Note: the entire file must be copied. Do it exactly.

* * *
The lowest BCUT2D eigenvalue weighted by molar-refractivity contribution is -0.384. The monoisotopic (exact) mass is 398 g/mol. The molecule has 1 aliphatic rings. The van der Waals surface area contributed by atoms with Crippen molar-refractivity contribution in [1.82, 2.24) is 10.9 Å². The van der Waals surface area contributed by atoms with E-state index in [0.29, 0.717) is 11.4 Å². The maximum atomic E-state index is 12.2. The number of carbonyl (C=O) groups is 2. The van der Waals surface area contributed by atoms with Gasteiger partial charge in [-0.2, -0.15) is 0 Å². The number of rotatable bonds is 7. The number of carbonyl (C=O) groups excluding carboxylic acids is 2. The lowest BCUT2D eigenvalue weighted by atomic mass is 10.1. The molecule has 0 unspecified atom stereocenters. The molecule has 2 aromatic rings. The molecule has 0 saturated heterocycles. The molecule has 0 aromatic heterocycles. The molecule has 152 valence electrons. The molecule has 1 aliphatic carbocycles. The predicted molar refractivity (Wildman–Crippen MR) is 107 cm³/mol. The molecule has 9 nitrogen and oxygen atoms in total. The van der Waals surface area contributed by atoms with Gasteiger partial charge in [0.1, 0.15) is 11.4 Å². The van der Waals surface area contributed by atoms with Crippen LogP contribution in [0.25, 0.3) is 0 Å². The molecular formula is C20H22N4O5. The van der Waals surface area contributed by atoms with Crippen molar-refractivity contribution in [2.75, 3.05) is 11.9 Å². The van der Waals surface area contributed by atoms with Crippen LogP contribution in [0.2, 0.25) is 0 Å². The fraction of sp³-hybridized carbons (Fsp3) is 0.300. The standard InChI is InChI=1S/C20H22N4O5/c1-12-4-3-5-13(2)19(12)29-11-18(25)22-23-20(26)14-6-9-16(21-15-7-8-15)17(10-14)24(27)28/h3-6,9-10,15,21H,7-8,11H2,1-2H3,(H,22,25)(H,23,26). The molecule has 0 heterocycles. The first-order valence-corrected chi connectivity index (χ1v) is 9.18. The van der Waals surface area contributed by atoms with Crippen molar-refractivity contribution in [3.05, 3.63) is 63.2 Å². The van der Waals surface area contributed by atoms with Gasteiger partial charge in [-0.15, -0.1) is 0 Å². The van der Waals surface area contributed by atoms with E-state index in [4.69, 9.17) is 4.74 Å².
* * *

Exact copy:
The lowest BCUT2D eigenvalue weighted by molar-refractivity contribution is -0.384. The monoisotopic (exact) mass is 398 g/mol. The molecule has 1 aliphatic rings. The van der Waals surface area contributed by atoms with Crippen molar-refractivity contribution in [1.82, 2.24) is 10.9 Å². The van der Waals surface area contributed by atoms with E-state index in [0.29, 0.717) is 11.4 Å². The maximum atomic E-state index is 12.2. The number of carbonyl (C=O) groups is 2. The van der Waals surface area contributed by atoms with Gasteiger partial charge in [-0.2, -0.15) is 0 Å². The number of rotatable bonds is 7. The number of carbonyl (C=O) groups excluding carboxylic acids is 2. The lowest BCUT2D eigenvalue weighted by atomic mass is 10.1. The molecule has 0 unspecified atom stereocenters. The molecule has 2 aromatic rings. The molecule has 0 saturated heterocycles. The molecule has 0 aromatic heterocycles. The molecule has 152 valence electrons. The molecule has 1 aliphatic carbocycles. The predicted molar refractivity (Wildman–Crippen MR) is 107 cm³/mol. The molecule has 9 nitrogen and oxygen atoms in total. The van der Waals surface area contributed by atoms with Gasteiger partial charge in [0.1, 0.15) is 11.4 Å². The van der Waals surface area contributed by atoms with Crippen LogP contribution in [0.25, 0.3) is 0 Å². The molecular formula is C20H22N4O5. The van der Waals surface area contributed by atoms with Crippen molar-refractivity contribution in [2.75, 3.05) is 11.9 Å². The van der Waals surface area contributed by atoms with Crippen LogP contribution in [0.2, 0.25) is 0 Å². The fraction of sp³-hybridized carbons (Fsp3) is 0.300. The standard InChI is InChI=1S/C20H22N4O5/c1-12-4-3-5-13(2)19(12)29-11-18(25)22-23-20(26)14-6-9-16(21-15-7-8-15)17(10-14)24(27)28/h3-6,9-10,15,21H,7-8,11H2,1-2H3,(H,22,25)(H,23,26). The molecule has 0 heterocycles. The first-order valence-corrected chi connectivity index (χ1v) is 9.18. The van der Waals surface area contributed by atoms with Crippen molar-refractivity contribution in [3.05, 3.63) is 63.2 Å². The van der Waals surface area contributed by atoms with Gasteiger partial charge in [-0.15, -0.1) is 0 Å². The van der Waals surface area contributed by atoms with E-state index in [4.69, 9.17) is 4.74 Å².